"When someone suffers, there can be two explanations," he says. "One is that it's the ancestors or spirits that are intervening and inflicting pain. The other is that it's the person's destiny to suffer."

North Koreans rely on shamans for similar reasons, Kim says. But they must do so in secret.

"In South Korea, shamanistic rituals are visually flashy and involve a lot of sound," he says, "whereas in the North, from what I've heard, they are very small-scale and quieter."

In fact, shamanism in the North is completely underground and without formal organization, defectors and rights groups report. Practitioners can be jailed, sent to reeducation and labor camps or executed for taking part in what's considered an illegal superstition.

Shaman Jeong Soon-deok (rear) performs ritual purification of a new shaman during an initiation ceremony at a temple in Seoul.
Anthony Kuhn / NPR
Shaman Jeong Soon-deok (rear) performs ritual purification of a new shaman during an initiation ceremony at a temple in Seoul.

A survey of religious persecution in North Korea released last October by the U.K.-based Korea Future Initiative found that 56 of 273 documented victims of persecution were believers in shamanism.

The State Department reported "an apparent continued increase in shamanistic practices, including in Pyongyang" in its 2018 report on religious freedom in North Korea, noting that "authorities continued to react by taking measures against the practice of shamanism... Defector reports cited an increase in party members consulting fortunetellers in order to gauge the best time to defect."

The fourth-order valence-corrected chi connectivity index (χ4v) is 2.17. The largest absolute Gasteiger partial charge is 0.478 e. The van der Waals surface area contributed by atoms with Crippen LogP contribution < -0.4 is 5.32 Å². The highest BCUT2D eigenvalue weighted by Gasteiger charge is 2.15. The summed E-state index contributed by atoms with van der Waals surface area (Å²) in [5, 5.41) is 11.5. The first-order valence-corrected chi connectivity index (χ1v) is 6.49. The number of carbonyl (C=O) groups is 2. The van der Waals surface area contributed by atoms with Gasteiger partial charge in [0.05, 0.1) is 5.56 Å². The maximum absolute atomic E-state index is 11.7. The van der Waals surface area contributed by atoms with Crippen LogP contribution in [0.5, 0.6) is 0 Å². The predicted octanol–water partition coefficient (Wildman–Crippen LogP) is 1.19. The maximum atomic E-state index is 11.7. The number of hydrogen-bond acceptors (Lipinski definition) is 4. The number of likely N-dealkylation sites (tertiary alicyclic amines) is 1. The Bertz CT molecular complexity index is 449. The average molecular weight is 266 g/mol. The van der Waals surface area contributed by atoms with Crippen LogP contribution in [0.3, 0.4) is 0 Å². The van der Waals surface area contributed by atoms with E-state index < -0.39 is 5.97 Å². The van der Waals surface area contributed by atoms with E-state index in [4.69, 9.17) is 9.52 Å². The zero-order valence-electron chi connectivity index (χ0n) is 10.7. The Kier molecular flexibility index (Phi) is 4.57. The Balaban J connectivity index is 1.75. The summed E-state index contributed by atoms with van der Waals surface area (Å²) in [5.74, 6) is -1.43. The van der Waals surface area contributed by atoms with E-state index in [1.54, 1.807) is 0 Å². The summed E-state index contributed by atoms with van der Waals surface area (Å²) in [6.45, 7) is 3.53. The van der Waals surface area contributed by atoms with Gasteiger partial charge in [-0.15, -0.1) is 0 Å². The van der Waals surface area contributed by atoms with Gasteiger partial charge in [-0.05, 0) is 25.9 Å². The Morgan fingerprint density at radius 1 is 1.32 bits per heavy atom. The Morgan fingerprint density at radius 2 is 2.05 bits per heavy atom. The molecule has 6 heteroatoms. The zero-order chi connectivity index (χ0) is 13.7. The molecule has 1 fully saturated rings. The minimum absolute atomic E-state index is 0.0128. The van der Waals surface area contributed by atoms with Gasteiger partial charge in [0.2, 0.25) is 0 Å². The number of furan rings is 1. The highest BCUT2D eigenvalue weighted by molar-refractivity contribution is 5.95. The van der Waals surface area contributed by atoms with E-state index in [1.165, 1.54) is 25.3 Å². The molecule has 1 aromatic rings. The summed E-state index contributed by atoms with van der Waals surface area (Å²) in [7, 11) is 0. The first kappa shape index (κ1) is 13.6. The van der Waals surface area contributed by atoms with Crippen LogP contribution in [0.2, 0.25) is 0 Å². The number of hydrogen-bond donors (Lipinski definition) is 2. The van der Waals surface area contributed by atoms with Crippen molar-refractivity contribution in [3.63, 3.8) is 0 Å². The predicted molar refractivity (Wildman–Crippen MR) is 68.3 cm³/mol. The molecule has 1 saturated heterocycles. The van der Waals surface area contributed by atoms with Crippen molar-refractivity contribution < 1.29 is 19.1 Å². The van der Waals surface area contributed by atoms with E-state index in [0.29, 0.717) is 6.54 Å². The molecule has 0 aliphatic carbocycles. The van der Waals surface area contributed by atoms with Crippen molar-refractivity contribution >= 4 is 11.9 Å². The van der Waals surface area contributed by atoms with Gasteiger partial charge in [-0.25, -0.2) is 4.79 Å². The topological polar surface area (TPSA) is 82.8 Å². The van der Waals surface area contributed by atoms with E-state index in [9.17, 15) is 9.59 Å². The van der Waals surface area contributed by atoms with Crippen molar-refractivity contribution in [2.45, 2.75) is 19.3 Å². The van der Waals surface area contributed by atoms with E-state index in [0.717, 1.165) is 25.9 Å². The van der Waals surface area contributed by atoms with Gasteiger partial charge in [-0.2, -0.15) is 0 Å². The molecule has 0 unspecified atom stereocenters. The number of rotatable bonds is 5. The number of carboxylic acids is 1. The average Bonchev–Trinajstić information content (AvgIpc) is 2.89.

Because North Korean shamans who hold rituals risk being discovered and arrested, some "shamans there simply do fortune-telling," Kim says, "which can still be effective in explaining the reasons for clients' problems."

Lee Ye-joo told fortunes in North Korea before defecting to the South in 2006 at age 33. She now lives in Chungnam province, south of Seoul.

Participants clean up following a shamanic initiation ceremony at a temple in Seoul.
Anthony Kuhn / NPR
Participants clean up following a shamanic initiation ceremony at a temple in Seoul.

When she was 12, Lee began studying a book of divination called the Four Pillars of Destiny, based on the Chinese calendar system. She began telling fortunes eight years later.

"All people who came to me were officials," she recalls.

Because ordinary North Koreans "don't even have enough to eat, the only people who seek out fortune-tellers are those with money, like big-name officials," she explains. "They usually ask when they might lose their job or who their children should marry."

Lee built up her clientele surreptitiously, by word of mouth. She had to be careful not to get caught, she says — but then again, so did her clients.